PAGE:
Sunday, September 10, 2017

TNGA 2017 (Spectating)

The 2017 Trans North Georgia Adventure started this past September 19th.

If I can swing it, I like to do a little spectating at MGap, the start, and Woody's. As luck would have it, this year I was able to.

On the drive in, I saw a bunch of whatever these are, hanging out on the side of the road.

Pheasants, Again, Maybe


Someone is laughing at that. I wish I knew birds better.

They were 100% ambivalent to my presence. I probably could have walked among them if I'd cared to.

Some guys are filming a documentary about this years TNGA.

2017 TNGA Documentary 1 2017 TNGA Documentary 2 2017 TNGA Documentary 3

They were walking around, talking to everybody.

I gave a rambling, interrupted bit on the origin of the route, and the goals I had for it. Ha! Goals. Yeah, some goals evolved as the route and event evolved, but it's a stretch to say I had any goals at the outset, other than to explore North Georgia to such an extent that a route across it would eventually become clear. I didn't have the original idea even. It was suggested on the Sorba Forum over and over, and ultimately, formally requisitioned by Robin Allen. The group rides, through-ride, and events were all organized in response to demand from the community. I did a lot of the legwork, to be sure, but I didn't even do that alone. I dragged my kids all over the woods, for years, trying to figure out what went where. It's absurd how many random roads and trails they've been down. ...and my Dad, and my old riding buddies. And the major legwork for the event has always been done by MGap, Sorba, GA Pinhoti Assn, Woody's, and so on. Koz and Honcho have done so much more with the event than I ever did. I maybe made a significant contribution, but the TNGA has always felt like a community effort, driven by the community. It's hard to say that I had a vision or goals for it other than to let that be.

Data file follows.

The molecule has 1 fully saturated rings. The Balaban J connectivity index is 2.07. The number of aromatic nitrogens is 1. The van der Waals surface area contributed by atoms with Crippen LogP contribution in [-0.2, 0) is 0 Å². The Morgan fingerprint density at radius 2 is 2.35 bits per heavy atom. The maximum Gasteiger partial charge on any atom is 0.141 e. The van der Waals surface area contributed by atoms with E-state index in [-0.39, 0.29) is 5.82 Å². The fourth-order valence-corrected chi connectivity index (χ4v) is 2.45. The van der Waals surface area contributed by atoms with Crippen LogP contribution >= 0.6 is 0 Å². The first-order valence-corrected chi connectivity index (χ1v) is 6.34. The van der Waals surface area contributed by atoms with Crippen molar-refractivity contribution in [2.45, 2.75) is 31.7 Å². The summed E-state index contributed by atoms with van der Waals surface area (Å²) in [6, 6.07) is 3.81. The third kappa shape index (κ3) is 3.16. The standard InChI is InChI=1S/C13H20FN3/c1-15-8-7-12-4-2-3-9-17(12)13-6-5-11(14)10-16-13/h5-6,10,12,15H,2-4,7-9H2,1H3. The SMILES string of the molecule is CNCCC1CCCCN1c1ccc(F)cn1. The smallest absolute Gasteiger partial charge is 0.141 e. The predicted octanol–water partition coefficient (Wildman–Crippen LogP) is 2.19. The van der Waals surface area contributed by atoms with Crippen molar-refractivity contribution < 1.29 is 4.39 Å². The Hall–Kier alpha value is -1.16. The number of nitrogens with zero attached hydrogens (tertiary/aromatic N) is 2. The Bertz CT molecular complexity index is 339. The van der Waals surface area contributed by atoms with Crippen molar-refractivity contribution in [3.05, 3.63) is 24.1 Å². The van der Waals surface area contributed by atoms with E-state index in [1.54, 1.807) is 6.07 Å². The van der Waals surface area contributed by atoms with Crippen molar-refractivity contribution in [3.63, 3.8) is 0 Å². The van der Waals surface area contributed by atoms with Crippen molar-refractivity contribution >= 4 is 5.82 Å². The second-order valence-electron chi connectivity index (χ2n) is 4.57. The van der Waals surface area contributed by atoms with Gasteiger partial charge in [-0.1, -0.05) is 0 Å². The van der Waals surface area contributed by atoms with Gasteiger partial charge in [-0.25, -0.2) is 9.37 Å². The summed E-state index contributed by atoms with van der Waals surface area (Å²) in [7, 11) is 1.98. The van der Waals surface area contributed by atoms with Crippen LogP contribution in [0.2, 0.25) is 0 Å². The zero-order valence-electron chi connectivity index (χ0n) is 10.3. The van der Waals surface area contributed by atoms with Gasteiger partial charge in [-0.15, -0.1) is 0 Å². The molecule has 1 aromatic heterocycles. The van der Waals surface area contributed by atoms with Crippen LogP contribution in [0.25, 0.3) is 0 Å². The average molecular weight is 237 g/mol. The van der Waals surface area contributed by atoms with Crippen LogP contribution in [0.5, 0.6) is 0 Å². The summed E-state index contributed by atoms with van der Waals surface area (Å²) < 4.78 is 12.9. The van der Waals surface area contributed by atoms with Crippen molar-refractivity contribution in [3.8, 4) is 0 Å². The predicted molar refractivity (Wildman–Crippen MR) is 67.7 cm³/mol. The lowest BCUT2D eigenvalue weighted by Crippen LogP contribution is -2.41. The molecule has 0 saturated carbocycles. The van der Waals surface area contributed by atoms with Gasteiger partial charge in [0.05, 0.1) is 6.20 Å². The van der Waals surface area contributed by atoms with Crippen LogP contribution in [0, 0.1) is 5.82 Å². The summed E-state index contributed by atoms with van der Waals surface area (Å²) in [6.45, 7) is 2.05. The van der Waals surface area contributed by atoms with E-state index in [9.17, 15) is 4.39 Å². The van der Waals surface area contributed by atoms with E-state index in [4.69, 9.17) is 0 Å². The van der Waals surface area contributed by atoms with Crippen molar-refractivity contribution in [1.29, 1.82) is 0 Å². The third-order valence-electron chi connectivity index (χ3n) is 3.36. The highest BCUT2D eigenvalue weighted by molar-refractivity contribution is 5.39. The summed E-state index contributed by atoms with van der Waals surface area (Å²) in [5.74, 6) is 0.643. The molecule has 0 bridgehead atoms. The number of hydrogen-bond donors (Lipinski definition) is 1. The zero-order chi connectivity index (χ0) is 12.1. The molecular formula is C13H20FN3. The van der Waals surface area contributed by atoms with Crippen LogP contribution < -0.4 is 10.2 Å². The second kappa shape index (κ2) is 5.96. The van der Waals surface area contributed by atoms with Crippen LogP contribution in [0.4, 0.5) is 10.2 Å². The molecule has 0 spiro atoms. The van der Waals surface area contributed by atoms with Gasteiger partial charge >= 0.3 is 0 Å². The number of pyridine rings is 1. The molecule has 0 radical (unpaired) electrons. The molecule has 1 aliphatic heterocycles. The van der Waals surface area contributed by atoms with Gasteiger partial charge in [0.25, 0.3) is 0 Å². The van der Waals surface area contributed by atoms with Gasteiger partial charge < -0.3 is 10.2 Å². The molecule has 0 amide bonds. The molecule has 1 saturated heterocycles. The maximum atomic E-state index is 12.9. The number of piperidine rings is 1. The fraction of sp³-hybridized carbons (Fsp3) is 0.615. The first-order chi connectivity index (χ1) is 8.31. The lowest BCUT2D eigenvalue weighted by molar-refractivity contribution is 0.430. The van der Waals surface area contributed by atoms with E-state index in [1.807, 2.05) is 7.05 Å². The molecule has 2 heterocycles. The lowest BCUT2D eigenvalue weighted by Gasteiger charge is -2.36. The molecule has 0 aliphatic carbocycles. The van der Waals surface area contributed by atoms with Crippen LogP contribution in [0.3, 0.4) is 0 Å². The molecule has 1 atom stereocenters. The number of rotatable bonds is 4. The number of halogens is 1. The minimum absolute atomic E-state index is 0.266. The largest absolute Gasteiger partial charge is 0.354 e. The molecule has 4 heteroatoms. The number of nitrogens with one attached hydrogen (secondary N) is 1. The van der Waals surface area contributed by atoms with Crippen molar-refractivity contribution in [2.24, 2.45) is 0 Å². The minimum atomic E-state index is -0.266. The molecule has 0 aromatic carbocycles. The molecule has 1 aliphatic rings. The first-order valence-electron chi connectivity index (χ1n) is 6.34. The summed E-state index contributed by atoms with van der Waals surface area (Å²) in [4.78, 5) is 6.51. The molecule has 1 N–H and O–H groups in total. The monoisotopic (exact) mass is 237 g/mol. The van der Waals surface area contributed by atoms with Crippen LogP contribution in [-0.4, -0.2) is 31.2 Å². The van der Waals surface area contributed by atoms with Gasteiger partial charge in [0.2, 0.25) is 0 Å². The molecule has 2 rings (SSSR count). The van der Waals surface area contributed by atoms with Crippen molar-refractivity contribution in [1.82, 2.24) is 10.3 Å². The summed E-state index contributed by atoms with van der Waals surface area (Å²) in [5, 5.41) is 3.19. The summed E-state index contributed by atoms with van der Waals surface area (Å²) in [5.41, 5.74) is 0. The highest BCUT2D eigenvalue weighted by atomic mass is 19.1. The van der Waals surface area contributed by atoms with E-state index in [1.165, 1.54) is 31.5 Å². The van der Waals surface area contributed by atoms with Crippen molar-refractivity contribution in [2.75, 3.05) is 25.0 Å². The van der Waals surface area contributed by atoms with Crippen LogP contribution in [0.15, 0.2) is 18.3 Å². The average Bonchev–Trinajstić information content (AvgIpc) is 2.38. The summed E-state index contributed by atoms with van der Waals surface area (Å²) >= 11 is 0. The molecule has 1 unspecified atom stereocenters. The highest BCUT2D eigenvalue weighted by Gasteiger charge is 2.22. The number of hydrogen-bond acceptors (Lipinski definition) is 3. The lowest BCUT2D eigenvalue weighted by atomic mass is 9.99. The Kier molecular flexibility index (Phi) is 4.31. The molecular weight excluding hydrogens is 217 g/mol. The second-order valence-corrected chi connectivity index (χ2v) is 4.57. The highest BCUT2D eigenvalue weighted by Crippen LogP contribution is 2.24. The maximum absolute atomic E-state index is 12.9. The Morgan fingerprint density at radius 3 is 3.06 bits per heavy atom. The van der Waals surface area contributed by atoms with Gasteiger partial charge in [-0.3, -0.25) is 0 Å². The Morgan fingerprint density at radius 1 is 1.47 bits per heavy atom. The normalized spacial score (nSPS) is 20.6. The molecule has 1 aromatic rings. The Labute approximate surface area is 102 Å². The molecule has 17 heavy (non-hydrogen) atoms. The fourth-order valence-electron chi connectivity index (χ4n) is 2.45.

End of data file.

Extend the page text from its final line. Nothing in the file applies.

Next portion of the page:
So, it evolves, and as such, I regularly see things that amaze me.

There are 75 riders, every year, and a long waiting list.

These days, most of the riders finish!

Kate has a binder that says "TNGA Race" on the side.

There are TNGA stickers and t-shirts and stickers in the MGap shop.

Look at this:

2017 TNGA Bikes

Andrew actually built that, primarily for this purpose.

On the day of the event, there's a professionally printed sign at Top of Georgia that reads "TNGA Welcome" and they put out food and water for the riders.

There's basically a party at Woody's that night.

My TNGA experience was frosty-morning group rides with Travis and Russell and a through-ride with Johnny and Norma. My concept of the event is that jumble we managed to hold together from 2010-2012.

I love what it's become, but it strikes me as surreal. Probably always will.

But... back to Mulberry Gap.

Diane was up from Florida, and when I ran into her, we talked for like 20 minutes, mainly about Kathryn's recent props work and how Rachel is doing.


It was too bad the photo I got of her was out of focus. Damn iPhone. Seems impossible to get a well-focused shot these days.

I ran into Scott Thigpen too, and we talked for like 20 minutes about software development.

Me, Glen, and Justin talked about my brother John.

Me and Koz talked about trail work.

Seemed like I had something other than cycling to talk about with almost everyone.

Diane, Ginny, Eddie, and Scott

The riders were all camped out on the cool side of the barn for an hour or so, before they headed off to the start. They struck me as soldiers awaiting transport to the front.

2017 TNGA Riders

When they took off, I headed home, and drove over to the start the next morning, with the girls.

It was foggy in Clayton on the way in.

Fog in Clayton

Unlike 2016, we made it there in plenty of time. Norma and Johnny were there, as was Shey Lindner and John Hightower. Man it was good to see them. I ran into a guy that I'd met the year before too, who's son was riding, and we talked quite a bit prior to the start.